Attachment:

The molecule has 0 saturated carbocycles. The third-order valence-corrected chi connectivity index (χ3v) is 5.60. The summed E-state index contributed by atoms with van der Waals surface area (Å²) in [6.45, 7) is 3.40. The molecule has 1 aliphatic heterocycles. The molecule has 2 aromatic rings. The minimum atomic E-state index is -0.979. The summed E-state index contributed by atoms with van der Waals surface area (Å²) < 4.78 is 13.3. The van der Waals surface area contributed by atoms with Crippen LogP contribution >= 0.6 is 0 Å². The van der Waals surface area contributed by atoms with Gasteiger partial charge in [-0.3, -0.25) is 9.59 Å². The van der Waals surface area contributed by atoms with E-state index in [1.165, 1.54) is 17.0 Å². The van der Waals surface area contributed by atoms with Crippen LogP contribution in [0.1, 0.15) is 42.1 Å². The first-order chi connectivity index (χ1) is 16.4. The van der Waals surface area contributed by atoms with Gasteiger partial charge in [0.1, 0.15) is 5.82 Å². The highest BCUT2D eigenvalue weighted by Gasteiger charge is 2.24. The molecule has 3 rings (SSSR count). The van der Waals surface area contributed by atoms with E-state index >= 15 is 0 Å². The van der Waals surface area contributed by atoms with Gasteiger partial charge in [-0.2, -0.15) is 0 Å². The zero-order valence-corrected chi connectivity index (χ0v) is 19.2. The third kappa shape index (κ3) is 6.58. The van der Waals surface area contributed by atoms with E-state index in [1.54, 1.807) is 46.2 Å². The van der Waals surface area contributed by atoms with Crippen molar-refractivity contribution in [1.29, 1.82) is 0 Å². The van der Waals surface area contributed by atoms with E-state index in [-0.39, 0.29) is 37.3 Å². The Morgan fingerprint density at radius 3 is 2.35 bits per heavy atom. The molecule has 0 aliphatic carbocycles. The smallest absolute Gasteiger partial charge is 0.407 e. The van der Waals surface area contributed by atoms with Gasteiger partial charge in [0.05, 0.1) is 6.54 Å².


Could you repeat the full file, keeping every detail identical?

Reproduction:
The molecule has 0 saturated carbocycles. The third-order valence-corrected chi connectivity index (χ3v) is 5.60. The summed E-state index contributed by atoms with van der Waals surface area (Å²) in [6.45, 7) is 3.40. The molecule has 1 aliphatic heterocycles. The molecule has 2 aromatic rings. The minimum atomic E-state index is -0.979. The summed E-state index contributed by atoms with van der Waals surface area (Å²) < 4.78 is 13.3. The van der Waals surface area contributed by atoms with Crippen LogP contribution >= 0.6 is 0 Å². The van der Waals surface area contributed by atoms with Gasteiger partial charge in [-0.3, -0.25) is 9.59 Å². The van der Waals surface area contributed by atoms with E-state index in [1.165, 1.54) is 17.0 Å². The van der Waals surface area contributed by atoms with Crippen LogP contribution in [0.1, 0.15) is 42.1 Å². The first-order chi connectivity index (χ1) is 16.4. The van der Waals surface area contributed by atoms with Gasteiger partial charge in [0.1, 0.15) is 5.82 Å². The highest BCUT2D eigenvalue weighted by Gasteiger charge is 2.24. The molecule has 3 rings (SSSR count). The van der Waals surface area contributed by atoms with E-state index >= 15 is 0 Å². The van der Waals surface area contributed by atoms with Gasteiger partial charge in [-0.2, -0.15) is 0 Å². The zero-order valence-corrected chi connectivity index (χ0v) is 19.2. The third kappa shape index (κ3) is 6.58. The van der Waals surface area contributed by atoms with E-state index in [1.54, 1.807) is 46.2 Å². The van der Waals surface area contributed by atoms with Crippen molar-refractivity contribution in [1.29, 1.82) is 0 Å². The van der Waals surface area contributed by atoms with E-state index in [-0.39, 0.29) is 37.3 Å². The Morgan fingerprint density at radius 3 is 2.35 bits per heavy atom. The molecule has 0 aliphatic carbocycles. The smallest absolute Gasteiger partial charge is 0.407 e. The van der Waals surface area contributed by atoms with Gasteiger partial charge in [0.05, 0.1) is 6.54 Å².